My last post on this site was September 16, 2012--a long time in blogland, and kind of long time in regular land too, though it feels like I just wrote it yesterday. And yet, if a child was conceived the night that post was written, his or her parents are likely preparing for said child's arrival in the next few weeks. School kids who were just getting settled back into the swing of their studies are now anxiously counting down the days until summer vacation. By my crude calculations, had I elected to forsake all my other earthly duties including sleep, I could have listened to Bob Dylan's Nashville Skyline 13,140 times since I last posted on this blog. No small chunk of time, especially when you choose to measure it in uncharacteristically brief Bob Dylan albums.
As it stands, I've listened to Nashville Skyline maybe once since then, and have slept a ton. Really, I have no good excuse for my absence--in blogland, I've found, there are no good excuses for being an inactive blogger, though I always do like it when my extended periods of inactivity happen to coincide with some other creative endeavor which understandably consumes large chunks of time (i.e. writing a book), thus allowing for just the kind of easy scapegoating I don't have to fall back on this time.
Or, not really anyway. Truth is, I have been busy exercising some creative muscles, only this time they're of the musical rather than lexical variety. I have been an inactive musician for far longer than I've been an inactive blogger, so it would stand to reason that many who have stumbled across my writing over the last several years would have no reason to know my storied history as a disenfranchised stalwart of the Peoria, Illinois music scene (as it is), so I will describe a little bit the nature of this project.
Most of these songs were written between 2007 and 2011, with minor amendments made sporadically as I felt the songs warranted them. I have rehearsed most if not all of these tunes over the years with an assortment of my musically gifted friends, all of whom contributed (or would have contributed) much more interesting things to them than I came up with on my own here. I still hope, someday, when lives are less hectic and synchronizing the schedules of multiple grown, employed, married parents isn't nigh on impossible, that those projects can come to fruition as originally planned. To that end, I do not consider these "finished versions" of these songs, nor do I consider this collection of material a "new album," per se. It is, as the title states, a collection of demos--a document rather than a product, a means for these wayward, lingering songs to be archived as written works.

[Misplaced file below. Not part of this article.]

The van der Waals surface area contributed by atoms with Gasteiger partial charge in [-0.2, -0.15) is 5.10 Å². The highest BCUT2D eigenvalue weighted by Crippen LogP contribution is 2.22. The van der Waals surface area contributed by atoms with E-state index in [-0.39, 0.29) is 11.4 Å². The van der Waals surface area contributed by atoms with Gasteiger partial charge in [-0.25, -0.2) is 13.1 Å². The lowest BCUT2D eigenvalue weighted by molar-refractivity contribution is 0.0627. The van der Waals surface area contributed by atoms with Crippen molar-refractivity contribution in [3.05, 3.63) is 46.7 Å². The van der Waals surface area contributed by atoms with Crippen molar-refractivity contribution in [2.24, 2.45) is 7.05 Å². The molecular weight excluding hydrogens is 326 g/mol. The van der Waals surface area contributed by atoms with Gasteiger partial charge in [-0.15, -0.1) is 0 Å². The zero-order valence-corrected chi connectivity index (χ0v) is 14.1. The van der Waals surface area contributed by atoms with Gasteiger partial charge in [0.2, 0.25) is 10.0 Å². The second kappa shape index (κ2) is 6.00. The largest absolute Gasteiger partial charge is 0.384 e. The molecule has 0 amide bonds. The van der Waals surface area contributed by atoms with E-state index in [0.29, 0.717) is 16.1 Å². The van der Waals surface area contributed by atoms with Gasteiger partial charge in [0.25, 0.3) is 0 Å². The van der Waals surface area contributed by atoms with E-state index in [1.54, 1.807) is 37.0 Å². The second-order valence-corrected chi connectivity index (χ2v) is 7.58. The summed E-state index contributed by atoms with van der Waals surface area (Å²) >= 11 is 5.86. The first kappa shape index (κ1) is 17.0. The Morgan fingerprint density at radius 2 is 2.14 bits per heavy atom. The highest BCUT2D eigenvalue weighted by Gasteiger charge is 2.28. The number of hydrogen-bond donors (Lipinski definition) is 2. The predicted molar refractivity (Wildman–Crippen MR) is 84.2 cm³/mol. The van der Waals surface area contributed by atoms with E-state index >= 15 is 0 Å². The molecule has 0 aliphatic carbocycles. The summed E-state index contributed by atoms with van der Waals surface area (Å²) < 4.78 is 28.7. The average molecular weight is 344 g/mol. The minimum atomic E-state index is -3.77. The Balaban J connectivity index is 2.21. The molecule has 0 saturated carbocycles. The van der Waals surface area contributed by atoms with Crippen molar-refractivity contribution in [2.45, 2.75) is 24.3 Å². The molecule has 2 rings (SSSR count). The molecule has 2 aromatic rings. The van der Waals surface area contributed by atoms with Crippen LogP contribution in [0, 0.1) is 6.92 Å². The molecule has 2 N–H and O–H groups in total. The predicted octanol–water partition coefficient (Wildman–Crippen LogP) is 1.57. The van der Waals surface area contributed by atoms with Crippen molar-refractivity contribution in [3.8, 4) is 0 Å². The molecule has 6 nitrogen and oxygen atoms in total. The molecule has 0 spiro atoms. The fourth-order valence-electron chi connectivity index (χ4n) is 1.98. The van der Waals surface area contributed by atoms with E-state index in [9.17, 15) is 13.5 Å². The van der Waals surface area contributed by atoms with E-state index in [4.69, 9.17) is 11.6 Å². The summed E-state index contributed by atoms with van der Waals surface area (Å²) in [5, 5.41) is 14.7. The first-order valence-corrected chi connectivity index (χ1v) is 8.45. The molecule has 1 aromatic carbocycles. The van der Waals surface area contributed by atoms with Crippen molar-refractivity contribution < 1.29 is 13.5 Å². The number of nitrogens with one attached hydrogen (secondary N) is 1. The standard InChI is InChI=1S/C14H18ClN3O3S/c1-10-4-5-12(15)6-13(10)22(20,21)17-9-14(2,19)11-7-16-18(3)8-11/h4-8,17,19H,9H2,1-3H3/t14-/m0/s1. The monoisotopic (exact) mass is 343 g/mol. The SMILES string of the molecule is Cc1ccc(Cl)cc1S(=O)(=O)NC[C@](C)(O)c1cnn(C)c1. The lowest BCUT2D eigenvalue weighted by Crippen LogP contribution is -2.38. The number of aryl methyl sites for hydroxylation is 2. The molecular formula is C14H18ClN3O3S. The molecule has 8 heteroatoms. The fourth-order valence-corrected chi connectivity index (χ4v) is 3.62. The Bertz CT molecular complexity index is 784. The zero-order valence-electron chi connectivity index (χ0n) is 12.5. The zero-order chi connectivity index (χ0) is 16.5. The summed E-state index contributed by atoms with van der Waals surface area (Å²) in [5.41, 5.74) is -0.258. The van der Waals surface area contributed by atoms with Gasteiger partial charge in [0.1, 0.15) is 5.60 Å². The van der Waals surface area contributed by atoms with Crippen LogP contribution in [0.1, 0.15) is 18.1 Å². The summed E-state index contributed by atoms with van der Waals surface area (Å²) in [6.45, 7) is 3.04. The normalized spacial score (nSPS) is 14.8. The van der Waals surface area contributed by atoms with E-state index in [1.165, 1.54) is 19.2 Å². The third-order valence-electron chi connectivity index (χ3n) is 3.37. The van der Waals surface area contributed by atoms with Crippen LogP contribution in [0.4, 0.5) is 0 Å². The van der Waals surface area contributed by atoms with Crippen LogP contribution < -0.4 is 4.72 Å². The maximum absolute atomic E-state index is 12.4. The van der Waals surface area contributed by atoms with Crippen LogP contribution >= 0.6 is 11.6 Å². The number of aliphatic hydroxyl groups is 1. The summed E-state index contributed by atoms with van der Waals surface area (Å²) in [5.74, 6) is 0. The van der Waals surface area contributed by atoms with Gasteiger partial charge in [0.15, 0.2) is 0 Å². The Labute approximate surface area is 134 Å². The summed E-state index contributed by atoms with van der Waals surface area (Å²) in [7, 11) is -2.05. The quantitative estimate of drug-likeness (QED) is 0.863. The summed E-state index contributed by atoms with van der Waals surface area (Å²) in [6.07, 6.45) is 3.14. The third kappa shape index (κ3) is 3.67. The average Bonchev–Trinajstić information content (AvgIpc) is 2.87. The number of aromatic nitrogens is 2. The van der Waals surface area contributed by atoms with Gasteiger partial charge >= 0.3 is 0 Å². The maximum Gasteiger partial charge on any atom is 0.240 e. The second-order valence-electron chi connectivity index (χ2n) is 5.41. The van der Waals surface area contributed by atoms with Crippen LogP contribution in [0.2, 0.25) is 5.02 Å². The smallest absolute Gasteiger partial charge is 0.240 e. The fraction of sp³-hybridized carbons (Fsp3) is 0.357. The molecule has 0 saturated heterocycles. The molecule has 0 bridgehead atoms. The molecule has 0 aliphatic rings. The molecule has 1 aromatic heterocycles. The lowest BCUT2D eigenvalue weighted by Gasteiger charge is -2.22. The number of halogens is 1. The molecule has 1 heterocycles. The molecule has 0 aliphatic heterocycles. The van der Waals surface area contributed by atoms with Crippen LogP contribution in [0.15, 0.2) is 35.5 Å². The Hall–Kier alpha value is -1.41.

That said, I am proud of the songs and of how they turned out, especially as they are the first real recordings I have ever made entirely on my own. I recorded them using a studio mic that I borrowed from my brother--it's a nice looking silver thing that plugs into the computer and has a few buttons on it, which is pretty much all I know to say about it. Suffice it to say, I am not a gearhead, and in general do not understand any of the technical aspects of audio engineering. I did, however, make an honest effort to learn enough to make these recordings presentable, and despite the pops and cracks (and one odd inexplicable digital glitch), I think they are at least that.
I have uploaded them to Mediafire at 320KBPS MP3, and they can be downloaded here:
Arts and Leisure Demos
2. I Was a Sculptor
3. Art Rock Rhumba
4. East Missouri
6. New Radios
7. Theodore the Bat
8. Famous First Words
9. Civilization Blues
10. Bound For It
11. Baby Bird
You can download the individual MP3s one at a time via this folder here.
All the vocals and instruments were performed by me, and were most often recorded on Sunday nights after the kids had gone to sleep and my wife had gone to her aunt's house for their weekly visit. The only instrument I used was acoustic guitar, because it's the only instrument I own. I owe a kudos to Dan Myers and Charlie May, as many of the arrangements they helped formulate for the first seven songs have carried over in some capacity to these recordings. I owe a second kudos to my brother Brian, both for the mic and for the guitar I've been using for the past few years. And I owe a third kudos to Jason Lamb, my long-time musical partner, as the "sound" we refined over the years is always swirling in the background when I compose--specifically, here, when recording the harmonies, I always had that sense of "what would Jason do?" informing my feeble attempts at accompanying myself.
I have no real desire to make any money off these recordings, nor do I have the compulsion or the patience to try to "promote" them the way an artist trying to make a career for himself ought to. That said, I like the idea of them being out there in the world for people to enjoy, so please share them with friends if you like them. I have more songs floating around in the on-deck circle, which I will probably record in similar fashion in due time, but with these in the bag I think I'm going to try to re-shift my focus back to writing for a while, maybe even make a blog post or two. No promises, though.